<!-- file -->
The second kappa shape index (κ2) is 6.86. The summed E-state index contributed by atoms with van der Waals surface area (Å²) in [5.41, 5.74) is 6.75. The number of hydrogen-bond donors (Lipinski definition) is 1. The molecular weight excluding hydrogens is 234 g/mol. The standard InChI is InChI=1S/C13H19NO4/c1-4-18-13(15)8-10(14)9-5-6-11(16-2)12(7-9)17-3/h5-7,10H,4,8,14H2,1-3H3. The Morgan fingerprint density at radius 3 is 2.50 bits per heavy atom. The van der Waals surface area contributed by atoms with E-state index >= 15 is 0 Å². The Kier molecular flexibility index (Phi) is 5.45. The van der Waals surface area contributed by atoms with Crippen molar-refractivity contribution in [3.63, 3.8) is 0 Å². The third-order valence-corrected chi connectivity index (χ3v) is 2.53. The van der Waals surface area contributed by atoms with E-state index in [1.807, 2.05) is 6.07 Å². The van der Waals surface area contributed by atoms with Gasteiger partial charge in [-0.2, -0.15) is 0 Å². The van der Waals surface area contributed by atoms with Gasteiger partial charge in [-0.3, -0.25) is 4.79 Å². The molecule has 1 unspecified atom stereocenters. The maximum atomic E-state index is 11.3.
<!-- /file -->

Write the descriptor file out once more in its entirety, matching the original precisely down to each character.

The second kappa shape index (κ2) is 6.86. The summed E-state index contributed by atoms with van der Waals surface area (Å²) in [5.41, 5.74) is 6.75. The number of hydrogen-bond donors (Lipinski definition) is 1. The molecular weight excluding hydrogens is 234 g/mol. The standard InChI is InChI=1S/C13H19NO4/c1-4-18-13(15)8-10(14)9-5-6-11(16-2)12(7-9)17-3/h5-7,10H,4,8,14H2,1-3H3. The Morgan fingerprint density at radius 3 is 2.50 bits per heavy atom. The van der Waals surface area contributed by atoms with E-state index >= 15 is 0 Å². The Kier molecular flexibility index (Phi) is 5.45. The van der Waals surface area contributed by atoms with Crippen molar-refractivity contribution in [3.63, 3.8) is 0 Å². The third-order valence-corrected chi connectivity index (χ3v) is 2.53. The van der Waals surface area contributed by atoms with E-state index in [1.807, 2.05) is 6.07 Å². The van der Waals surface area contributed by atoms with Gasteiger partial charge in [-0.2, -0.15) is 0 Å². The van der Waals surface area contributed by atoms with Gasteiger partial charge in [-0.3, -0.25) is 4.79 Å². The molecule has 1 unspecified atom stereocenters. The maximum atomic E-state index is 11.3.